- Special Pages
ISLAMABAD: Owners of private schools in the federal capital of Islamabad yesterday claimed that if the bill in parliament is passed into a law, it would lead to closure of their institutions.
The Islamabad Capital Territory Educational Institutions (Regulation and Promotion) Bill 2007 was approved by the National Assembly on January 23 and is yet to sail through the Senate.
Members of the joint action committee of the private school and college associations at a news conference at the National Press Club said if the bill became a law, over 140,000 children would not be able to continue their education.
Arshad Mehmood, a member, said that in 2006 an ordinance was promulgated to set up a regulatory authority for private schools but it lapsed after four months.
The bill says that if a school is not registered, its owner can be imprisoned for up to one year and fined Rs5,000 daily.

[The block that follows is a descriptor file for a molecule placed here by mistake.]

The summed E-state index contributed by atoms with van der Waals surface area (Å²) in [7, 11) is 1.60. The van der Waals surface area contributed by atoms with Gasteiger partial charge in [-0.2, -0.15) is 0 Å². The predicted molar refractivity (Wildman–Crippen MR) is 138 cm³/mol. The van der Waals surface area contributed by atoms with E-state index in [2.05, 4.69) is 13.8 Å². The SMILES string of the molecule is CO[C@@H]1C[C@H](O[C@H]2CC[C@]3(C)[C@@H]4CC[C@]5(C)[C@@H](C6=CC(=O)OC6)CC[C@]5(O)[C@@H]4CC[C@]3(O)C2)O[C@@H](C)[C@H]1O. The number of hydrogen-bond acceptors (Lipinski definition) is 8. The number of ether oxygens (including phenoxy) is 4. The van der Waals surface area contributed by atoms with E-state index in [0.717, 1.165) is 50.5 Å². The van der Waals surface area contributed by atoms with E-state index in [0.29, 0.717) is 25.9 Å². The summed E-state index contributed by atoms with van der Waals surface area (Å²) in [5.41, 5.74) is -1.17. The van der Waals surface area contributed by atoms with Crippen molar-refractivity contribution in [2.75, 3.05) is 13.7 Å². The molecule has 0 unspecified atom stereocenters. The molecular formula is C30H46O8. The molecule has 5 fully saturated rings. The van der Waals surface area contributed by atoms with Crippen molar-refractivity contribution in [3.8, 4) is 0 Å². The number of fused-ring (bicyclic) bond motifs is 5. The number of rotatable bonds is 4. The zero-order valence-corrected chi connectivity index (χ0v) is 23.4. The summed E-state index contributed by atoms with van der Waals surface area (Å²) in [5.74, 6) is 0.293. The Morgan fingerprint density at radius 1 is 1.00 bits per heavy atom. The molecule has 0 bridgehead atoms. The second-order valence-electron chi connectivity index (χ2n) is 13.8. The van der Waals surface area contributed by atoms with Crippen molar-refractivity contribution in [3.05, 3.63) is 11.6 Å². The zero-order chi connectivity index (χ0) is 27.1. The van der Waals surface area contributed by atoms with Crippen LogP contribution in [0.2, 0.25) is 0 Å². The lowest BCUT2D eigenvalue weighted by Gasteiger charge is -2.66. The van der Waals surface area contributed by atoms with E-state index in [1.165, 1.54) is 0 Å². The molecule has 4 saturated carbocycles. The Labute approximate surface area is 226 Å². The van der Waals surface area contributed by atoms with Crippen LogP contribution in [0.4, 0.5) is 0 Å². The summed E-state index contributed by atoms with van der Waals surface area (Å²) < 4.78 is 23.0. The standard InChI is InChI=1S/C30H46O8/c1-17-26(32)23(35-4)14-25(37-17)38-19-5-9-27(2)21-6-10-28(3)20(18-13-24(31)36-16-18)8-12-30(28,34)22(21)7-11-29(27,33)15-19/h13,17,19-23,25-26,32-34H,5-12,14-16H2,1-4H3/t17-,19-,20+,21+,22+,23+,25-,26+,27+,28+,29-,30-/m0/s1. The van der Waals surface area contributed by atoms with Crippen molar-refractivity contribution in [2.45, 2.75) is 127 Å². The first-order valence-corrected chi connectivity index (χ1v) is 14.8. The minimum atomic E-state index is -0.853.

Facilities of laboratory, playground and security would be mandatory for registration of an institution.
However, they cannot be provided by most schools running in residential buildings, Mehmood said.
Malik Abrar, president of the association, said that there were around 1,200 private schools in Islamabad and 90 percent of them had been charging Rs300 to Rs1,000 monthly fees.
They cannot afford to hire a teacher at Rs15,000 monthly salary, he added.
Abrar said that the government should amend the bill and support private educational institutions financially so that they can meet all the requirements.